Projected round: 6th


  • Daylen Baldwin, WR: Baldwin probably should have spent an extra year in college, because he was never a prime target at Michigan and is rough around the edges when it comes to refinement, blocking, route running, etc. His 40 time at Michigan’s pro day was reportedly a 4.65, even though he seemed to play faster than that at times. At 6’2″ and 218 pounds, he made 17 catches for 256 yards and 2 touchdowns in his final college season. I would be shocked if he gets drafted.
  • Vincent Gray, CB: Smith is 6’2″ and 192 pounds, and at the Combine, he ran a 4.61 and a 4.57 in the forty. Both are subpar times for a cornerback. While his size is intriguing, I have long been a critic of Gray, who got beat in college with some regularity, seemed to lack confidence, and did not necessarily make up for it with physicality. I have seen him projected to go in the late rounds – and he did earn an invitation to the Combine, which is something – but he is not a draft-worthy player to me.
  • Brad Hawkins, S: I have a hard time pegging Hawkins to get drafted since he was not invited to the NFL Combine. A long-time starter at a major program like Michigan, and no invite to the Combine? I am surprised, but the teams have spoken, and they don’t seem to be interested. I could see him getting drafted late (perhaps teams feel like they saw enough on film that they didn’t need to see him in person?) but I’m not counting on it.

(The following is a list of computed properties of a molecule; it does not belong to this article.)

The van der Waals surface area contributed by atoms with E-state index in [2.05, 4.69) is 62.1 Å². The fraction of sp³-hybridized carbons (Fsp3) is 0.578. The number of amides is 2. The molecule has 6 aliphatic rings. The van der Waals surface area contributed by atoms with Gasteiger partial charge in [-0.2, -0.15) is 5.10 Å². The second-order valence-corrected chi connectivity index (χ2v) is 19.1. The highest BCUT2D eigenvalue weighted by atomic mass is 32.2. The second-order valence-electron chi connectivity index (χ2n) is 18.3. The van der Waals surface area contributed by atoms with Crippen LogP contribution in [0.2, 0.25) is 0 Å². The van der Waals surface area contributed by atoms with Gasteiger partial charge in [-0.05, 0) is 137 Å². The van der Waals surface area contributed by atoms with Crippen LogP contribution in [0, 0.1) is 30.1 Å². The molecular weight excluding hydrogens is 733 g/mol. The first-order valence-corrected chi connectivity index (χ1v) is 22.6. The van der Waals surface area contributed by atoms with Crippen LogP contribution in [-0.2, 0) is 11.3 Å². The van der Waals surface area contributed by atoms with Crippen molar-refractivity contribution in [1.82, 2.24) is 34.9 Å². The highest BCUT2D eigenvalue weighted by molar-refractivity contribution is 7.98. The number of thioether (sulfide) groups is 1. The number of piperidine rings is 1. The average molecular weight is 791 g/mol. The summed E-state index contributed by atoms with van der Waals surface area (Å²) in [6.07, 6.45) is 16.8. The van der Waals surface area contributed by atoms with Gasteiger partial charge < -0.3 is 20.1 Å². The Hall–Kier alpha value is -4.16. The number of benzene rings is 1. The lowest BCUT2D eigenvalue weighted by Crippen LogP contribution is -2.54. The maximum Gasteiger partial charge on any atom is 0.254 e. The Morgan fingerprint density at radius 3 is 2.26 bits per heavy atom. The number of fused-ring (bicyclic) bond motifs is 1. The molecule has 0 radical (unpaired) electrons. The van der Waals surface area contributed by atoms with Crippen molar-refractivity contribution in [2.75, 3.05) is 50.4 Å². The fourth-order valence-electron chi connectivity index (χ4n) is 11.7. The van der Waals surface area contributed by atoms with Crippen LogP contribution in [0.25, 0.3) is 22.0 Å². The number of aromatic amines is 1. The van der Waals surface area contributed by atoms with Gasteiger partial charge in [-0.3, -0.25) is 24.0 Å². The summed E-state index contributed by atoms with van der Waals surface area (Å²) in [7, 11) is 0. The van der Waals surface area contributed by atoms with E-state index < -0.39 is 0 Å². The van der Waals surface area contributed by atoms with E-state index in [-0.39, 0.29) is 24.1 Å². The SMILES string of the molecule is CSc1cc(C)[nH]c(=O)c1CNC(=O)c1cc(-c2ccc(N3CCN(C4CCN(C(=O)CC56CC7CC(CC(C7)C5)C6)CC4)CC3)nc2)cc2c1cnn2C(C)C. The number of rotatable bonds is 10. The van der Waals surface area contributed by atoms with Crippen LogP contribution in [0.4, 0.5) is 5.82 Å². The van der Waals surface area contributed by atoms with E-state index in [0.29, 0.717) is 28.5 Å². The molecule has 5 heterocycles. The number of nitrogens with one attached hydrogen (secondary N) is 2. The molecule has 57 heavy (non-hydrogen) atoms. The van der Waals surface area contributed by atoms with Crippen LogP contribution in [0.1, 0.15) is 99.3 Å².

• Donovan Jeter, DT: Another head-scratcher, Jeter could have returned in 2022 for a final season of eligibility but chose to declare for the draft. At 6’3″ and 310 pounds, he performed at Michigan’s pro day and ran a 5.13 forty, did 26 reps on the bench press, and had a 7.8 three-cone drill. Jeter was not invited to the Combine, and after going through the draft process, he reportedly tried to return to Michigan but was not given permission (presumably from the NCAA).
  • Chris Hinton, Jr., DT: Hinton declared early for the draft, and I’m not sure why. He had some good plays and was a solid player at Michigan, but he rarely flashed high-level plays and his athleticism was just so-so. Sure enough, he measured in as one of the least athletic defensive tackles at the Combine.
  • Josh Ross, LB: Ross was one of the least athletic linebackers at the Combine, and his struggles in coverage were pretty obvious at Michigan. Since it’s such a pass-heavy league, I don’t see front offices having faith in him enough to draft him. He’s certainly worth an undrafted free agent contract, though.

The above is how I project guys. Not having complete knowledge of the entire draft pool, of course some of these players can get picked up toward the bottom of the draft. I would not be surprised to see Gray, Hawkins, or Hinton get drafted. Ross has an outside shot, but I would be shocked if Baldwin and/or Jeter get drafted.